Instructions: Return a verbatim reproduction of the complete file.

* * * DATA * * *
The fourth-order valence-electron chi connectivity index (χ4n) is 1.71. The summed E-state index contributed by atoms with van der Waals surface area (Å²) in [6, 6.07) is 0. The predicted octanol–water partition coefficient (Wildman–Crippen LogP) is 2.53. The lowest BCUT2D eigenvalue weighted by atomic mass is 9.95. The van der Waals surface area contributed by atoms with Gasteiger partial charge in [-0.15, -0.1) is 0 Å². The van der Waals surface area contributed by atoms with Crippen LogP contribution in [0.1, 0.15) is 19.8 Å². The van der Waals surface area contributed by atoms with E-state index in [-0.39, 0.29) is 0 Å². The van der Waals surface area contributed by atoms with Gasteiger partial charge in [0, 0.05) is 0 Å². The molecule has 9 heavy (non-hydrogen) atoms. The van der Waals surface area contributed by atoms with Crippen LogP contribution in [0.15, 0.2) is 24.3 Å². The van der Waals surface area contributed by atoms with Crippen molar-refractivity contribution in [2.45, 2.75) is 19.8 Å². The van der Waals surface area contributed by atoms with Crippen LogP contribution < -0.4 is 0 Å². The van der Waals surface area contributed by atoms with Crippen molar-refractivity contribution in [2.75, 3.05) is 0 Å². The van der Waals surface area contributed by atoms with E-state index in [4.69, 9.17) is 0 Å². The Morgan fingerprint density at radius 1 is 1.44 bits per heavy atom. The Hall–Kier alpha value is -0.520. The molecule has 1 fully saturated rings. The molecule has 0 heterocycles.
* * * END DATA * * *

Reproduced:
The fourth-order valence-electron chi connectivity index (χ4n) is 1.71. The summed E-state index contributed by atoms with van der Waals surface area (Å²) in [6, 6.07) is 0. The predicted octanol–water partition coefficient (Wildman–Crippen LogP) is 2.53. The lowest BCUT2D eigenvalue weighted by atomic mass is 9.95. The van der Waals surface area contributed by atoms with Gasteiger partial charge in [-0.15, -0.1) is 0 Å². The van der Waals surface area contributed by atoms with Crippen LogP contribution in [0.1, 0.15) is 19.8 Å². The van der Waals surface area contributed by atoms with E-state index in [-0.39, 0.29) is 0 Å². The van der Waals surface area contributed by atoms with Gasteiger partial charge in [0, 0.05) is 0 Å². The molecule has 9 heavy (non-hydrogen) atoms. The van der Waals surface area contributed by atoms with Crippen LogP contribution in [0.15, 0.2) is 24.3 Å². The van der Waals surface area contributed by atoms with Crippen molar-refractivity contribution in [2.45, 2.75) is 19.8 Å². The van der Waals surface area contributed by atoms with Crippen LogP contribution < -0.4 is 0 Å². The van der Waals surface area contributed by atoms with Crippen molar-refractivity contribution in [2.75, 3.05) is 0 Å². The van der Waals surface area contributed by atoms with E-state index in [4.69, 9.17) is 0 Å². The Morgan fingerprint density at radius 1 is 1.44 bits per heavy atom. The Hall–Kier alpha value is -0.520. The molecule has 1 fully saturated rings. The molecule has 0 heterocycles.